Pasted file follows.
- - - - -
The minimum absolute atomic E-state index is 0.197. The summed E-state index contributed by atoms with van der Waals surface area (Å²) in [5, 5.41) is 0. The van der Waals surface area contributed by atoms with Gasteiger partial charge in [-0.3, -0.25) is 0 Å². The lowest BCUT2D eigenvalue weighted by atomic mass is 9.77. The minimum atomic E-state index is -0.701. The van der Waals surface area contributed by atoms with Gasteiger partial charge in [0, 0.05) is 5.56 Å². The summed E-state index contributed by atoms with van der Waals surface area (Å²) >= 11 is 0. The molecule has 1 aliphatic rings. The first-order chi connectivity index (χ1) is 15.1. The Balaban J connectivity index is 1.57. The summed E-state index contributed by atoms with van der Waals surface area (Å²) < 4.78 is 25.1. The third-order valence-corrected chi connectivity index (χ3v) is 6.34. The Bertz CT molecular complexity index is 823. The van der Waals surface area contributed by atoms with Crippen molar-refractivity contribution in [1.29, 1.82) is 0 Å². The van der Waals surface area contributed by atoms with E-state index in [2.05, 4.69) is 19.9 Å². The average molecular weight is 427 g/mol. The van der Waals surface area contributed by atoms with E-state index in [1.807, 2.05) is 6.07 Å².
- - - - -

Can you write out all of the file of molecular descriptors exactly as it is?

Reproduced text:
The minimum absolute atomic E-state index is 0.197. The summed E-state index contributed by atoms with van der Waals surface area (Å²) in [5, 5.41) is 0. The van der Waals surface area contributed by atoms with Gasteiger partial charge in [-0.3, -0.25) is 0 Å². The lowest BCUT2D eigenvalue weighted by atomic mass is 9.77. The minimum atomic E-state index is -0.701. The van der Waals surface area contributed by atoms with Gasteiger partial charge in [0, 0.05) is 5.56 Å². The summed E-state index contributed by atoms with van der Waals surface area (Å²) >= 11 is 0. The molecule has 1 aliphatic rings. The first-order chi connectivity index (χ1) is 15.1. The Balaban J connectivity index is 1.57. The summed E-state index contributed by atoms with van der Waals surface area (Å²) < 4.78 is 25.1. The third-order valence-corrected chi connectivity index (χ3v) is 6.34. The Bertz CT molecular complexity index is 823. The van der Waals surface area contributed by atoms with Crippen molar-refractivity contribution in [1.29, 1.82) is 0 Å². The van der Waals surface area contributed by atoms with E-state index in [2.05, 4.69) is 19.9 Å². The average molecular weight is 427 g/mol. The van der Waals surface area contributed by atoms with E-state index in [1.807, 2.05) is 6.07 Å².